When drafting security policies for an international audience, it is important to use simple language that is easy to understand for both technical and non-technical audiences.
The policies should be written in plain language, avoiding jargon and technical terms.
The policies should be clear and concise, and they should avoid unnecessary details.
The policies should be reviewed by a team of stakeholders, including executives, legal counsel, and key staff members responsible for implementing the policy.
Any confusion, vagueness, or uncertainty should be addressed and eliminated before approving the policy.
Tailor Policies To Your Organization
Security policies should be based on the organization's true needs, not on existing practices or capabilities. This can be done in the following ways:
The organization should carefully examine its environment and identify all of the security risks that it faces.
The policies should be designed to mitigate these risks, not to simply reflect the organization's current practices.
The policies should be flexible enough to adapt to changes in the organization's environment.
“Goldilocks” Policy Lengths
Security policies should be the right length: not too long, not too short. IT and security teams often favor shorter policies because they provide maximum flexibility for execution. This is because shorter policies are less restrictive and allow the IT team to have more freedom in how they implement the policies. However, shorter policies can also be more difficult to verify for management or compliance. This is because they may not be specific enough to ensure that the organization is meeting its security requirements. Attorneys often feel compelled to lock down as many details as possible in policies to make verification more simple and to clarify as many points as possible. This is because they want to ensure that the organization is protected from legal liability in the event of a security breach. However, over-prescriptive policies can also be a problem. They can lock the IT team into outdated practices and make it difficult for them to keep up with a dynamic IT environment. Finding the “Goldilocks” length is key.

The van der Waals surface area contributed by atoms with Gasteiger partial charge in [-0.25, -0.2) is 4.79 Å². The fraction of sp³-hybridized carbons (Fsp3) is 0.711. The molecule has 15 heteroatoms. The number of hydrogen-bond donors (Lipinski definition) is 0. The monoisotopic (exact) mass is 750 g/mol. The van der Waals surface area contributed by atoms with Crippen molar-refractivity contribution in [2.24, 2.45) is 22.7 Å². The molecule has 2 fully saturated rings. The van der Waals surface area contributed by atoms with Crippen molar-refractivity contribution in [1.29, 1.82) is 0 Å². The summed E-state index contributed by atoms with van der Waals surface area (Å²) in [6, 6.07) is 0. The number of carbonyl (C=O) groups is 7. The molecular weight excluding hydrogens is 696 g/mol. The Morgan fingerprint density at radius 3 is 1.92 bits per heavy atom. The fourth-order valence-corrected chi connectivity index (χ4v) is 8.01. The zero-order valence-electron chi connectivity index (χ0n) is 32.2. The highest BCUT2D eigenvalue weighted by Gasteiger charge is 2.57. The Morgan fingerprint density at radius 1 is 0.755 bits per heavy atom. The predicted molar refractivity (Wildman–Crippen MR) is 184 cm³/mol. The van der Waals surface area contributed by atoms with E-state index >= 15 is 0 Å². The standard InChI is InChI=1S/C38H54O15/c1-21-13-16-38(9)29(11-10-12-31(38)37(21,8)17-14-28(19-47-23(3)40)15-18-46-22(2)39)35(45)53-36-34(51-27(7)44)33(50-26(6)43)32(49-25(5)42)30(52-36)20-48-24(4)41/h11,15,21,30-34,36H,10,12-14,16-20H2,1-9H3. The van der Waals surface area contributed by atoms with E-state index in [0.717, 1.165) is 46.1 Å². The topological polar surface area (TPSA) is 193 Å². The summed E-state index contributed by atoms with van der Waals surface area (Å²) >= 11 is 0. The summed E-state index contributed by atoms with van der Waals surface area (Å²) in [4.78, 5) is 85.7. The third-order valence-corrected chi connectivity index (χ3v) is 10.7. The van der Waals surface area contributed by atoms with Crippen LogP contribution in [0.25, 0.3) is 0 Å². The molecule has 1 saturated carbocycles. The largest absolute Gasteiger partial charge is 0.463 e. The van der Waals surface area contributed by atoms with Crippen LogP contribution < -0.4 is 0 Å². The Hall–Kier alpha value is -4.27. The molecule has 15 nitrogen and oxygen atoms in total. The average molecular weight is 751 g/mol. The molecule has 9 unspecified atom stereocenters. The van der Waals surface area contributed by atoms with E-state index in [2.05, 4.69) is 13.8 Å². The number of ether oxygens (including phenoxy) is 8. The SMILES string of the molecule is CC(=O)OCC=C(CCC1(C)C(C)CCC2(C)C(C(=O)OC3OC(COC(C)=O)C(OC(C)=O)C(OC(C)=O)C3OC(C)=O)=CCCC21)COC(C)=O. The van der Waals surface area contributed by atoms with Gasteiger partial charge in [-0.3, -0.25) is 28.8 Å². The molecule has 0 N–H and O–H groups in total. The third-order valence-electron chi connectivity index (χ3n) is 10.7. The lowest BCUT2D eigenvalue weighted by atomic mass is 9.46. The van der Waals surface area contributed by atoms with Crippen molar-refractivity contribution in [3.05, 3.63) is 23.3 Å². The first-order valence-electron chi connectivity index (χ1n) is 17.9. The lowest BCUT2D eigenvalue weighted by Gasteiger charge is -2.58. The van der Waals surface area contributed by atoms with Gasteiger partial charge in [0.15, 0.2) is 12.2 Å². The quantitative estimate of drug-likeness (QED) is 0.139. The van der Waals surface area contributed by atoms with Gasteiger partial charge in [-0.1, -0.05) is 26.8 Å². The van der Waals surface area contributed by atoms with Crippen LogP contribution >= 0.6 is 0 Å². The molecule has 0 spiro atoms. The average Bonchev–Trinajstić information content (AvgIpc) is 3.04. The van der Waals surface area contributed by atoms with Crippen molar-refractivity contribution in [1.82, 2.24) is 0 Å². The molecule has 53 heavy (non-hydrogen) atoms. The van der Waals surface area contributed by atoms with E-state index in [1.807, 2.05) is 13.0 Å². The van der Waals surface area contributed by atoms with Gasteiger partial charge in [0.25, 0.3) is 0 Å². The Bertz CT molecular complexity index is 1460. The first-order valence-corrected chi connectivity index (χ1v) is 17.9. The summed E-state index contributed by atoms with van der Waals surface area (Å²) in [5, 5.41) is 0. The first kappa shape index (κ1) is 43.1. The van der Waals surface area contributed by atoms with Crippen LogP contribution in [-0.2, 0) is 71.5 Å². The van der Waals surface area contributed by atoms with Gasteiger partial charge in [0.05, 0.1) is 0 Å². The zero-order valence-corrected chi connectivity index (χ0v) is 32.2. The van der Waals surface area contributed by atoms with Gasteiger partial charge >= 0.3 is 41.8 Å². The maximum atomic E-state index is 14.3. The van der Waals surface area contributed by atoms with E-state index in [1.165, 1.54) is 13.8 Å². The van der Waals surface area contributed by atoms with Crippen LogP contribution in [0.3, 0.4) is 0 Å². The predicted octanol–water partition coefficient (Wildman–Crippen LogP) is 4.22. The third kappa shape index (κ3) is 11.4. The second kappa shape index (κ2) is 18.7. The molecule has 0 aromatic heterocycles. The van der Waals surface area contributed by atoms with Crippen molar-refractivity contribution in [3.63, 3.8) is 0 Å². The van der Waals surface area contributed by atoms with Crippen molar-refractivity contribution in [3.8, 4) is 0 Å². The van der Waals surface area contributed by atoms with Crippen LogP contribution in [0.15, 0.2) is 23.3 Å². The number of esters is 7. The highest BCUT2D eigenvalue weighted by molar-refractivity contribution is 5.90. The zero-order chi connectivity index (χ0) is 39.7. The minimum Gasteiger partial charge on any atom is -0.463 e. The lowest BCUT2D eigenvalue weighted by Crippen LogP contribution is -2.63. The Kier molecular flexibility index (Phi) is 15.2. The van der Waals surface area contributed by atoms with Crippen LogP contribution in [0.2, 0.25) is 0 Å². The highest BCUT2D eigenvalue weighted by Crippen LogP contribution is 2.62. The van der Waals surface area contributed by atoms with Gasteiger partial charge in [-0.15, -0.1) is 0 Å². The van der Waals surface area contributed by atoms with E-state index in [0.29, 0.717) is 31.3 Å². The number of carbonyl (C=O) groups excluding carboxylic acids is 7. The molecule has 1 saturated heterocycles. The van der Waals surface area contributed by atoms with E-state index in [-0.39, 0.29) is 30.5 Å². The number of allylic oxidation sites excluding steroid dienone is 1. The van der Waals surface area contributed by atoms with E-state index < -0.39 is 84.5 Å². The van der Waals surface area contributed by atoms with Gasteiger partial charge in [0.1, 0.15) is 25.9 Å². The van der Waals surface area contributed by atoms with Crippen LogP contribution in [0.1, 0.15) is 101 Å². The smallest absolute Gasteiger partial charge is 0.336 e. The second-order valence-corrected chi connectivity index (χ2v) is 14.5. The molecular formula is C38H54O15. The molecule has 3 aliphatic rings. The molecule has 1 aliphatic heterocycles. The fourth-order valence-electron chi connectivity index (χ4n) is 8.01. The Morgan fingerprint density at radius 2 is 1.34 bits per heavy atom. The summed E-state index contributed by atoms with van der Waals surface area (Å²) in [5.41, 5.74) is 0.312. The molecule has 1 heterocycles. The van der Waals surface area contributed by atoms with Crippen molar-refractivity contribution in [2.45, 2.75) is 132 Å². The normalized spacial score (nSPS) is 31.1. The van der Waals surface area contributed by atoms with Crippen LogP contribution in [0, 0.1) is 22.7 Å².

Effective security policies define clear and measurable deliverables. This ensures that the IT or security team knows exactly what is expected of them and how they can demonstrate compliance with the policy. The security process should be measurable and testable. This means that there should be a way to measure the effectiveness of the process and to determine whether it is meeting the policy requirements.
Reporting requirements should document the following:
Metrics for measurement. This includes the specific metrics that will be used to measure the effectiveness of the security process.
Needed evidence. This includes the specific evidence that will be used to demonstrate compliance with the policy, such as log files, vulnerability scans, etc.
Frequency of reports. This specifies how often reports will be generated.
Who should receive the reports. This specifies who will receive the reports, such as management, auditors, or compliance officers.
Ultimately, the policies an organization adopts should ease the burden of security for readers rather than adding to it. Designing the best quality policies for your organization can be as much of an art as a science. The knowledge required to craft these policies is oftentimes developed over many years of experience. A way take a shortcut to compliance, and having high-quality policies in place, is to make use of virtual Chief Information Security Officers (CISOs) available through Webcheck Security. Contact Webcheck today to discuss your organization’s needs and how we can best help you fulfill them.